As discussed in previous post about authorization, it’s the process by which the access or entitlement of the requester for the requested resource is decided or assured.

Granularity which literally means “level or scale of detail” and hence granularity in authorization means the level of details used to put on authorization rules for evaluating a decision to grant or deny the access.That means, If authorization rule for a resource access as per business need is just based on particular check(like associated roles) only then it is coarse. However, on contrary if business needs require more details regarding end user/actor, current environment conditions (time, date) etc. to grant the access then it is more granular and fine grained authorization.

Let’s understand the difference in  more details by taking  an example where the permissions for a page and service are defined for both the scenarios.

Coarse grained vs fine grained authorization

Coarse grained:

Assume the following permission sets which defines the access based on role assigned to the user

  • Rule 1: The users having the role “X” can access the page “/xyz/abc” .
  • Rule 2: The users with role “Y” can access the service “S1”.

Now as per above Rule sets the access is governed on the basis of role associated to the user and not based on any other user specific details or environmental conditions etc. As per above rules the user with appropriate roles can access the resource irrespective of any other conditions. Since normally a user may assign to multiple roles simultaneously there are different flavors of RBAC (like flat or hierarchical RBAC system etc.) but that will still rely on the roles and their combinations. The above rule sets here is based on prominent authorization system called Role Based Access Control system (RBAC). Here in this case RBAC is quite explicit and hence we can call it a coarse grained authorization

Fine grained authorization:

Now imagine if we want to restrict the access based on other additional conditions as well for the same scenario and as per below rules :

  • Rule 1: The service “S1” can be accessed by users

a)      Having role “Y” assigned to them And
b)      Belonging to region “Chicago” And
c)       Between 8 am to 5 pm And
d)      From a particular list of IPs’.

  • Rule 2 : The page “/xyz/abc” can be accesses by users:

a)      Having role “X” assigned to them And
b)      Gender is “Male”  And
c)       Age greater than 45 And
d)      Qualification is “Grad” Or “PostGrad”.

Now in above two rules set we can see that the level of authorization is more detailed or scaled than the earlier rules set. Here we have more granularity for taking decision and governing the access as per business needs and hence we can call it as fine grained authorization.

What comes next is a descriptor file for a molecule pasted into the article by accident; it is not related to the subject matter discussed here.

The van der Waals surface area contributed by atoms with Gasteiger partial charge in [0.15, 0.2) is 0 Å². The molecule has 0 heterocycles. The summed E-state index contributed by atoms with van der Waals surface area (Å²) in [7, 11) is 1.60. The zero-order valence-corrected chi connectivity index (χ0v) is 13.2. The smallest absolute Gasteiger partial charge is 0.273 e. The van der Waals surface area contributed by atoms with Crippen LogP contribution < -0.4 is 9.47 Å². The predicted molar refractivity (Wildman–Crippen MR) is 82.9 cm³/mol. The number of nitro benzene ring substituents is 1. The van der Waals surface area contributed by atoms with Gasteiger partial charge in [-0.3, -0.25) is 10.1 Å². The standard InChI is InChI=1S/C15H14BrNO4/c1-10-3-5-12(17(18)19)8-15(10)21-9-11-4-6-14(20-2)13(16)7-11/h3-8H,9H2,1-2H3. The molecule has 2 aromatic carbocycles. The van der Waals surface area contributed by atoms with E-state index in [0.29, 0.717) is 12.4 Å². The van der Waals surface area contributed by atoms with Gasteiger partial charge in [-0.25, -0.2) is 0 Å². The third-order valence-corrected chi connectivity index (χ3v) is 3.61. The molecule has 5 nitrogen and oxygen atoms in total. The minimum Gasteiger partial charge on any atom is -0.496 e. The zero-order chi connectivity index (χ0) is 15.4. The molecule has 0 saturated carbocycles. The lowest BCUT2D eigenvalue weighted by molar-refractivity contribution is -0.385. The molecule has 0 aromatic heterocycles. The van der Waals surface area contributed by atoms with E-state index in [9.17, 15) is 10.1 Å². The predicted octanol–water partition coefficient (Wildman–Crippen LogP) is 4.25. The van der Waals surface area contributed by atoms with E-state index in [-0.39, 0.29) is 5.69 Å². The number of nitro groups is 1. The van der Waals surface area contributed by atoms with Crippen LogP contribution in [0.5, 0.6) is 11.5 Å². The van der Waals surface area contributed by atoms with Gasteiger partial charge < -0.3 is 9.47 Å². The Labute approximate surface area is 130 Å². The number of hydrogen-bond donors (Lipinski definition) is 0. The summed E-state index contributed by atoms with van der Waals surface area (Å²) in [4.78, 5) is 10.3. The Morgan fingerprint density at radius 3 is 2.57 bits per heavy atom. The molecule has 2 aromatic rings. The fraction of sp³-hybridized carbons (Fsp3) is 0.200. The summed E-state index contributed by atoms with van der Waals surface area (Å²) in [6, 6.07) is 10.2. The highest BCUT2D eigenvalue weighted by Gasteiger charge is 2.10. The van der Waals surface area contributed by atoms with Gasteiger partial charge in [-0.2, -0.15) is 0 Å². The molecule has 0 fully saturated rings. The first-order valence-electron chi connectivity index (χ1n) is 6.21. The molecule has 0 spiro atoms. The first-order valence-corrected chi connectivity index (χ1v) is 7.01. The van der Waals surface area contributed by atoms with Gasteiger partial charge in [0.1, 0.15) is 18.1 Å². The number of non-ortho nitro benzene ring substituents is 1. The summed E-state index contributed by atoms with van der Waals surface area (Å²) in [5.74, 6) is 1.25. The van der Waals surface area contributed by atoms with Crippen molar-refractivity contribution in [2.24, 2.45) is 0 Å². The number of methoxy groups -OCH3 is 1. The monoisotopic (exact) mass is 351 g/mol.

If we observe in fine grained rules above, there are rules which are also based on user attributes like “baseLocation”,“gender”, “age”, “qualification” etc and other environmental attributes  like “Time range”, “IP based” etc.  And similarly we can create rules based on user’s action on resource like “view”, “delete”, “read” etc. This granularity is achieved here by taking these attributes and it is known as “Attribute based Access Control” (ABAC) in today’s era.

One can assume ABAC having four governing factors whose attributes can be defined for access control. These are “subject”(or end user/actor), “resource”, “action” and “environment”.

How to implement fine grained authorization?

Now one can also think of putting all those fine grained authorization conditions inside actual service or page code or in a wrapper code and additionally use RBAC to achieve the same. But since, the rules we discuss may vary as per business needs or due to some other reasons. In that case it would be cumbersome and painful to change and deploy the code whenever change is required.

In order to avoid that there is an open standard XACML (eXtensible Access Control Markup Language) which is robust and flexible enough to design these policies independently. There are products (open source as well as enterprise) available that support XACML components  (About XACML in next post).

6 thoughts on “Granularity in authorization: Fine grained vs. coarse grained authorization

  1. I do accept as true with all the concepts you have presented for your post. They are really convincing and can definitely work. Still, the posts are too short for starters. May just you please extend them a bit from next time? Thank you for the post.

  2. My brother suggested I might like this web site. He was totally right. This post actually made my day. You cann’t imagine just how much time I had spent for this information! Thanks!

  3. Good day very cool blog!! Man .. Excellent .. Wonderful .. I’ll bookmark your web site and take the feeds also¡KI am satisfied to find a lot of helpful info right here in the submit, we need develop extra strategies on this regard, thank you for sharing. . . . . .

  4. ABAC policy evaluation at time of access works well enough for transactional access (user wants to access single reource = permit/deny) but breaks down (for me anyway) in the case where the user wants a list of resources she has access to. This involves some gymnastics of translating policy “conditions” into SQL, which means tightly coupling policies and code and breaking service encapsulation (exposing data schema). For me, this nullifies its value.

    1. Thanks Mike for your comment. The idea here is to externalize the authorization instead tightly coupling the policies and code. Even if you need to assess decision of users having access to list of resources, the authorization can be still externalized e.g. by using XACML as one of the way. I will write my next blog on throwing light on such cases and details on how we can achieve it.

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